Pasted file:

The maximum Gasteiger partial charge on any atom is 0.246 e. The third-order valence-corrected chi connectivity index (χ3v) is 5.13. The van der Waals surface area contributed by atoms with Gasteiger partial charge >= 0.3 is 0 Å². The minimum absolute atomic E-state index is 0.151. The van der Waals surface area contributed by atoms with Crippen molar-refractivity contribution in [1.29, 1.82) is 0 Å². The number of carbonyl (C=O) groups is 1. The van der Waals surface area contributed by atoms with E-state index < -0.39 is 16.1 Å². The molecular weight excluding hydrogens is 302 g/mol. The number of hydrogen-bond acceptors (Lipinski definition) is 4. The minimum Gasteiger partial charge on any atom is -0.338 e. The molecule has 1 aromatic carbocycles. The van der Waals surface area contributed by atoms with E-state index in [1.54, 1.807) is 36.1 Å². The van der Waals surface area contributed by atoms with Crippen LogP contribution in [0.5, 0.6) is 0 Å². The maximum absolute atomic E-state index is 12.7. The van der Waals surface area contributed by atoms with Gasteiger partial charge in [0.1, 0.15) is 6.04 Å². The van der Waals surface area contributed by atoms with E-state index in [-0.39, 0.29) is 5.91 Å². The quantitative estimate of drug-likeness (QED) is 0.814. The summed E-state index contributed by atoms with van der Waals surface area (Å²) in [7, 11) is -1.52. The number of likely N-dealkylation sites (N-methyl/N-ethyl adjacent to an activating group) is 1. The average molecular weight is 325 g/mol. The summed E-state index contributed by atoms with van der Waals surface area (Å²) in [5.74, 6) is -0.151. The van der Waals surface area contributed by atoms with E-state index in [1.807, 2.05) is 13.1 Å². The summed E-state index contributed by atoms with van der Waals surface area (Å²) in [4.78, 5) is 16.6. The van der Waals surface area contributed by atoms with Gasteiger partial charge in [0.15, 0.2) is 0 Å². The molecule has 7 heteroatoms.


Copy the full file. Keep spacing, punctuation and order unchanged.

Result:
The maximum Gasteiger partial charge on any atom is 0.246 e. The third-order valence-corrected chi connectivity index (χ3v) is 5.13. The van der Waals surface area contributed by atoms with Gasteiger partial charge >= 0.3 is 0 Å². The minimum absolute atomic E-state index is 0.151. The van der Waals surface area contributed by atoms with Crippen molar-refractivity contribution in [1.29, 1.82) is 0 Å². The number of carbonyl (C=O) groups is 1. The van der Waals surface area contributed by atoms with E-state index < -0.39 is 16.1 Å². The molecular weight excluding hydrogens is 302 g/mol. The number of hydrogen-bond acceptors (Lipinski definition) is 4. The minimum Gasteiger partial charge on any atom is -0.338 e. The molecule has 1 aromatic carbocycles. The van der Waals surface area contributed by atoms with E-state index in [1.54, 1.807) is 36.1 Å². The van der Waals surface area contributed by atoms with Crippen LogP contribution in [0.5, 0.6) is 0 Å². The maximum absolute atomic E-state index is 12.7. The van der Waals surface area contributed by atoms with Gasteiger partial charge in [0.1, 0.15) is 6.04 Å². The van der Waals surface area contributed by atoms with E-state index in [-0.39, 0.29) is 5.91 Å². The quantitative estimate of drug-likeness (QED) is 0.814. The summed E-state index contributed by atoms with van der Waals surface area (Å²) in [7, 11) is -1.52. The number of likely N-dealkylation sites (N-methyl/N-ethyl adjacent to an activating group) is 1. The average molecular weight is 325 g/mol. The summed E-state index contributed by atoms with van der Waals surface area (Å²) in [5.74, 6) is -0.151. The van der Waals surface area contributed by atoms with E-state index in [1.807, 2.05) is 13.1 Å². The summed E-state index contributed by atoms with van der Waals surface area (Å²) in [4.78, 5) is 16.6. The van der Waals surface area contributed by atoms with Gasteiger partial charge in [0.15, 0.2) is 0 Å². The molecule has 7 heteroatoms.